On January 20, 2009, Rev. Rick Warren, senior pastor of the Saddleback Church in California, USA, prayed at the inauguration of President Barack Obama. There was opposition from other religious groups and especially liberal Protestants who noted that pastor Warren had spoken out against gay marriages and homosexual practice.
However, Warren is considered typical of a new generation of Evangelical pastor leaders. Barack Obama and John McCain, the two presidential candidates, accepted the invitation to come to his Church for a political debate. It was the only private debate in which both candidates appeared. The candidates publically profess to be Christians but they hold to opposing views on ethical issues concerning life and death.
Pastor Warren asked several difficult questions, including “What about the 40 million abortions after Roe and Wade?” McCain affirmed the pro-life position that life begins at conception and ends with natural death and he said he opposed abortion. Obama presented his pro-choice position that the mother has the right to chose for abortion.
Despite the political debate and protest, Warren, a popular author and pastor of a mega church, was invited to pray at the inauguration of the 44th President of the United States of America.
Almighty God, our Father:
Everything we see, and everything we can’t see, exists because of you alone.
It all comes from you, it all belongs to you, it all exists for your glory.
History is your story.
The Scripture tells us, “Hear, O Israel, the LORD is our God, the LORD is one.” And you are the compassionate and merciful one. And you are loving to everyone you have made.
Now today we rejoice not only in America’s peaceful transfer of power for the 44th time, we celebrate a hinge point of history with the inauguration of our first African American president of the United States.
We are so grateful to live in this land, a land of unequaled possibility, where a son of an African immigrant can rise to the highest level of our leadership. And we know today that Dr. King and a great cloud of witnesses are shouting in heaven.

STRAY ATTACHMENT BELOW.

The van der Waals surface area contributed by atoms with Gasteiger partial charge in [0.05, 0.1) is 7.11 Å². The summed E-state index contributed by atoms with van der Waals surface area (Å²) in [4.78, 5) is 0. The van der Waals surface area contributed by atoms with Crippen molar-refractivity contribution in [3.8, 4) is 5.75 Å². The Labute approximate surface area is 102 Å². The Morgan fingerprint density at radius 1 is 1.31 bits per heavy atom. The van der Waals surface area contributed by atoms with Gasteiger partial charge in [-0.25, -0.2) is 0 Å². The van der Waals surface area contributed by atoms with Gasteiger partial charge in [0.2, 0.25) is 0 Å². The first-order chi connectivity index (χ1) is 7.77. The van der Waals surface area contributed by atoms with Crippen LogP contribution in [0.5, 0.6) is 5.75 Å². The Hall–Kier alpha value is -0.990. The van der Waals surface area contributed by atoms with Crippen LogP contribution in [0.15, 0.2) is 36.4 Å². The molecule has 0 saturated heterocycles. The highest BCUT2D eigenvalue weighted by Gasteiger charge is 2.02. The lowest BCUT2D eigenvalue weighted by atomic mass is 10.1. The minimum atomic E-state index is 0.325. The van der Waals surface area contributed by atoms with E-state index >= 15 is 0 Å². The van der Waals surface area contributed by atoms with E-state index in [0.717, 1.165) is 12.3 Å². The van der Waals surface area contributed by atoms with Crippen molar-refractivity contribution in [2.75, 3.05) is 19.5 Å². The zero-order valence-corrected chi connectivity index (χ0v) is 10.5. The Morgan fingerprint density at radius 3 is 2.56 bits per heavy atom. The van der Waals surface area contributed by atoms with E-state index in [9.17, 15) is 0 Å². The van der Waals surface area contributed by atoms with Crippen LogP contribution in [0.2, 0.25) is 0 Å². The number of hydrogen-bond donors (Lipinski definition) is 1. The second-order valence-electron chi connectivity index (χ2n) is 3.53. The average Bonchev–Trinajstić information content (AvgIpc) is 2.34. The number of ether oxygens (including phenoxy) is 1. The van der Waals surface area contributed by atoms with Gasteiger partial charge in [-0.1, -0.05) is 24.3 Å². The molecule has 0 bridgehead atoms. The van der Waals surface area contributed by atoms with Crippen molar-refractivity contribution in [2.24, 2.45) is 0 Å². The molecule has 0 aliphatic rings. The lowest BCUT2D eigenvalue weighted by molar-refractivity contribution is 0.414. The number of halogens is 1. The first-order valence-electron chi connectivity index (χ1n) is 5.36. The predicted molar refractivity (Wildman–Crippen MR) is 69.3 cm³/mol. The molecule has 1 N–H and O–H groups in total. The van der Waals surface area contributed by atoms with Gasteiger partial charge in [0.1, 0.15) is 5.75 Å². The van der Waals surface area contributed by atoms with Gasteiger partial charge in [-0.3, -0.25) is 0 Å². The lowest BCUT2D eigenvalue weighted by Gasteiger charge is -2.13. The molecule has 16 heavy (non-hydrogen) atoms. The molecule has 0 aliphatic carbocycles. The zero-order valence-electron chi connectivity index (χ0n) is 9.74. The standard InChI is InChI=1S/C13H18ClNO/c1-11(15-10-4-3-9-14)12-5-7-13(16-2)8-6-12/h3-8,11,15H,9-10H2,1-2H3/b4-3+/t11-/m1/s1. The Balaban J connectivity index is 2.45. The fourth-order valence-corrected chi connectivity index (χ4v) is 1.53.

Give to our new president, Barack Obama,
the wisdom to lead us with humility,
the courage to lead us with integrity,
the compassion to lead us with generosity.
Bless and protect him, his family, Vice President Biden, the Cabinet, and every one of our freely elected leaders.
Help us, O God, to remember that we are Americans–united not by race or religion or blood, but to our commitment to freedom and justice for all.
When we focus on ourselves, when we fight each other, when we forget you–forgive us.
When we presume that our greatness and our prosperity is ours alone–forgive us.
When we fail to treat our fellow human beings and all the earth with the respect that they deserve–forgive us.
And as we face these difficult days ahead, may we have a new birth of clarity in our aims, responsibility in our actions, humility in our approaches, and civility in our attitudes—even when we differ.
Help us to share, to serve, and to seek the common good of all.
May all people of good will today join together to work for a more just, a more healthy, and a more prosperous nation and a peaceful planet.
And may we never forget that one day, all nations–and all people–will stand accountable before you.
We now commit our new president and his wife, Michelle, and his daughters, Malia and Sasha, into your loving care.
I humbly ask this in the name of the one who changed my life—Yeshua, ‘Isa, Jesus [Spanish pronunciation], Jesus—who taught us to pray:
Our Father, who art in heaven, hallowed be Thy name.
Thy kingdom come, Thy will be done, on earth as it is in heaven.
Give us this day our daily bread.
And forgive us our trespasses, as we forgive those who trespass against us.
And lead us not into temptation, but deliver us from evil,
for Thine is the kingdom and the power and the glory forever. Amen.
 President Obama repeated at Notre Dame (May 17, 09) that he was a professing Christian.